If you were to ask the people in your network, what would they say you are famous for? What is your unique skill, topic of expertise, or character trait which comes to mind for them? Whatever it is, that is the reason people will be contacting you.

My brother, Andy, loves to go out camping with his family every chance he gets. He and his wife, Debbie, bought a camper a couple of years ago and they are definitely getting their money’s worth. They often meet up with friends at the campground and if anyone is missing anything, they know Andy is the guy to talk to. Once, one of his friends approached him and asked if my brother had a metal detector in the camper. Andy’s response?

“You mean you don’t have one??”

Those of us in any kind of computer-related field know the mixed blessing that knowledge is. I have friends who’ve almost gotten to the point that they won’t take phone calls from family members. They know it will be a long frustrating conversation about why email stopped working and what they have to do to reboot the Internet. By the way, for those who find themselves in this category, have all of your friends and family install the Crossloop program. It will make your life a lot easier.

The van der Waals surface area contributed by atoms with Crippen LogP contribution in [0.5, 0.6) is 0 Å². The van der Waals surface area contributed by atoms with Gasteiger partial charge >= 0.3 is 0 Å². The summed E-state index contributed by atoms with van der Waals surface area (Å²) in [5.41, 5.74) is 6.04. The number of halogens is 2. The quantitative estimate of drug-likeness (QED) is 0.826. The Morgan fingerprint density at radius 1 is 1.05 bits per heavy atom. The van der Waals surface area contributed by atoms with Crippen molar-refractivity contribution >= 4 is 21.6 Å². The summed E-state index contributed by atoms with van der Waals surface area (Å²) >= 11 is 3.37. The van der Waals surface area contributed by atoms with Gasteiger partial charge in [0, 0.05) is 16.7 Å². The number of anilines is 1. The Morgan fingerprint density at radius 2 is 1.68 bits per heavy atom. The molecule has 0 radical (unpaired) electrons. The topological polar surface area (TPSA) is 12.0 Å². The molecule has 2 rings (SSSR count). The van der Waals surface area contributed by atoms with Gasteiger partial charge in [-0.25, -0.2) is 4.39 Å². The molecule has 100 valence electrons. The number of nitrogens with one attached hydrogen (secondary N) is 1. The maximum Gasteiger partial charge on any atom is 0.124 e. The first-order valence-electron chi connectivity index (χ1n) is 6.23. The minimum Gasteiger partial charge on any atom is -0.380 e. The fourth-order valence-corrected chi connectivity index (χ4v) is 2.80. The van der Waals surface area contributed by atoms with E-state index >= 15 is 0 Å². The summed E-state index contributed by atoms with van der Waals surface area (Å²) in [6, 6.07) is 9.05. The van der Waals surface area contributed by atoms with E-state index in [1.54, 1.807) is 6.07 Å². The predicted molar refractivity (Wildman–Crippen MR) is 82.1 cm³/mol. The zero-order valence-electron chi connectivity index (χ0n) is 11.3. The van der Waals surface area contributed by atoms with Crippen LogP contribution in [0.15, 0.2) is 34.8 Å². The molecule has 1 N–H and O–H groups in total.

Among other things, my mom, Debby Peters, is known as a straight shooter. No one ever walks away from a conversation with her saying “I wonder what Debby meant when she said that?” Because people can trust that about her, if anyone wants an unvarnished opinion about any plan that they might have, they know that she is the person to ask. And ask they do.

Now, the strange thing about this phenomenon is that if you are the one saying it, by and large it isn’t true. If you tell people that you are a straight shooter, or a computer expert, or whatever, it will have minimal impact. Tell by doing. Your goal is to have other people talking about your finer points. When that’s happening, you won’t have to brag.

And that’s when people will start calling you.